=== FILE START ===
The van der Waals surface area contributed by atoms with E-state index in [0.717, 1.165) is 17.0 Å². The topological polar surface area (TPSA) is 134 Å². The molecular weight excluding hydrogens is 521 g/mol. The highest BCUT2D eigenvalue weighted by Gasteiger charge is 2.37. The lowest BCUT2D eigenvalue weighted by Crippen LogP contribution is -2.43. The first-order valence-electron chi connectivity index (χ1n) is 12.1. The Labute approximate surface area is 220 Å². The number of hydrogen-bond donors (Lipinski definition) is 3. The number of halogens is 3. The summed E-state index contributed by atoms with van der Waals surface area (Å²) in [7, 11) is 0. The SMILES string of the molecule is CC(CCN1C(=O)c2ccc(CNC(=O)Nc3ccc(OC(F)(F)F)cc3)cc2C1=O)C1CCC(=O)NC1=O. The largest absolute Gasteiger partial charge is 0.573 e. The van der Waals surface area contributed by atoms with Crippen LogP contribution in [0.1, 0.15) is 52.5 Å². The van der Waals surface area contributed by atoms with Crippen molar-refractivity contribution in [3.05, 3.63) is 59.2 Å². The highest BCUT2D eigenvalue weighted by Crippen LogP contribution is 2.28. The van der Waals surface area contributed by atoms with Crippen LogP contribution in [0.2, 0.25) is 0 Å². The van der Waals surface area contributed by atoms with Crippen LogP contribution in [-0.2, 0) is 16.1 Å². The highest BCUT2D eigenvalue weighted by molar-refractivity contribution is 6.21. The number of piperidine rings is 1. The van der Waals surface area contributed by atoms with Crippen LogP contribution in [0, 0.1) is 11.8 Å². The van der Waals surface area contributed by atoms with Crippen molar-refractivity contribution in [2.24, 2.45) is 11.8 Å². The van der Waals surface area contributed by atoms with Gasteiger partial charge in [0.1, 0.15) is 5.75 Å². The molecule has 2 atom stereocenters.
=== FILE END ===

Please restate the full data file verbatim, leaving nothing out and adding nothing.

The van der Waals surface area contributed by atoms with E-state index in [0.717, 1.165) is 17.0 Å². The topological polar surface area (TPSA) is 134 Å². The molecular weight excluding hydrogens is 521 g/mol. The highest BCUT2D eigenvalue weighted by Gasteiger charge is 2.37. The lowest BCUT2D eigenvalue weighted by Crippen LogP contribution is -2.43. The first-order valence-electron chi connectivity index (χ1n) is 12.1. The Labute approximate surface area is 220 Å². The number of hydrogen-bond donors (Lipinski definition) is 3. The number of halogens is 3. The summed E-state index contributed by atoms with van der Waals surface area (Å²) in [7, 11) is 0. The SMILES string of the molecule is CC(CCN1C(=O)c2ccc(CNC(=O)Nc3ccc(OC(F)(F)F)cc3)cc2C1=O)C1CCC(=O)NC1=O. The largest absolute Gasteiger partial charge is 0.573 e. The van der Waals surface area contributed by atoms with Crippen LogP contribution in [0.1, 0.15) is 52.5 Å². The van der Waals surface area contributed by atoms with Crippen molar-refractivity contribution in [3.05, 3.63) is 59.2 Å². The highest BCUT2D eigenvalue weighted by Crippen LogP contribution is 2.28. The van der Waals surface area contributed by atoms with Crippen LogP contribution in [0.2, 0.25) is 0 Å². The van der Waals surface area contributed by atoms with Crippen LogP contribution in [-0.2, 0) is 16.1 Å². The highest BCUT2D eigenvalue weighted by molar-refractivity contribution is 6.21. The number of piperidine rings is 1. The van der Waals surface area contributed by atoms with Crippen LogP contribution in [0, 0.1) is 11.8 Å². The van der Waals surface area contributed by atoms with Crippen molar-refractivity contribution in [2.24, 2.45) is 11.8 Å². The van der Waals surface area contributed by atoms with Gasteiger partial charge in [0.1, 0.15) is 5.75 Å². The molecule has 2 atom stereocenters.